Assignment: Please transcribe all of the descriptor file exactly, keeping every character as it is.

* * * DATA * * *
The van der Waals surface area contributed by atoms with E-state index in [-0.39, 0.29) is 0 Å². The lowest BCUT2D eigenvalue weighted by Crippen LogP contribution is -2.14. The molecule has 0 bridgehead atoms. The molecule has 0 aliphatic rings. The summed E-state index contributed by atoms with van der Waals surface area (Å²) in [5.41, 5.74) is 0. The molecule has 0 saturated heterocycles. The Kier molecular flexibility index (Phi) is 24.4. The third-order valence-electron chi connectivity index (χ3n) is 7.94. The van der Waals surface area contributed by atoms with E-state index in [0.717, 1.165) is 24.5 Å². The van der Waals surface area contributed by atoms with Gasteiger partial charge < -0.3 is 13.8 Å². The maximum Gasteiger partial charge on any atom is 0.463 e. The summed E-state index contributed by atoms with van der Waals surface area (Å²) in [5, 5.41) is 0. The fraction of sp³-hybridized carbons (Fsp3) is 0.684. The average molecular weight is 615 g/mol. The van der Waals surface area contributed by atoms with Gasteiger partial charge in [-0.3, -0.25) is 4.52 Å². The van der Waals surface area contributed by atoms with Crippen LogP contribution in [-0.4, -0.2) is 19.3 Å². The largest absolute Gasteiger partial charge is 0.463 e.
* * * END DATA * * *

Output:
The van der Waals surface area contributed by atoms with E-state index in [-0.39, 0.29) is 0 Å². The lowest BCUT2D eigenvalue weighted by Crippen LogP contribution is -2.14. The molecule has 0 bridgehead atoms. The molecule has 0 aliphatic rings. The summed E-state index contributed by atoms with van der Waals surface area (Å²) in [5.41, 5.74) is 0. The molecule has 0 saturated heterocycles. The Kier molecular flexibility index (Phi) is 24.4. The third-order valence-electron chi connectivity index (χ3n) is 7.94. The van der Waals surface area contributed by atoms with E-state index in [0.717, 1.165) is 24.5 Å². The van der Waals surface area contributed by atoms with Gasteiger partial charge < -0.3 is 13.8 Å². The maximum Gasteiger partial charge on any atom is 0.463 e. The summed E-state index contributed by atoms with van der Waals surface area (Å²) in [5, 5.41) is 0. The fraction of sp³-hybridized carbons (Fsp3) is 0.684. The average molecular weight is 615 g/mol. The van der Waals surface area contributed by atoms with Gasteiger partial charge in [-0.3, -0.25) is 4.52 Å². The van der Waals surface area contributed by atoms with Crippen LogP contribution in [-0.4, -0.2) is 19.3 Å². The largest absolute Gasteiger partial charge is 0.463 e.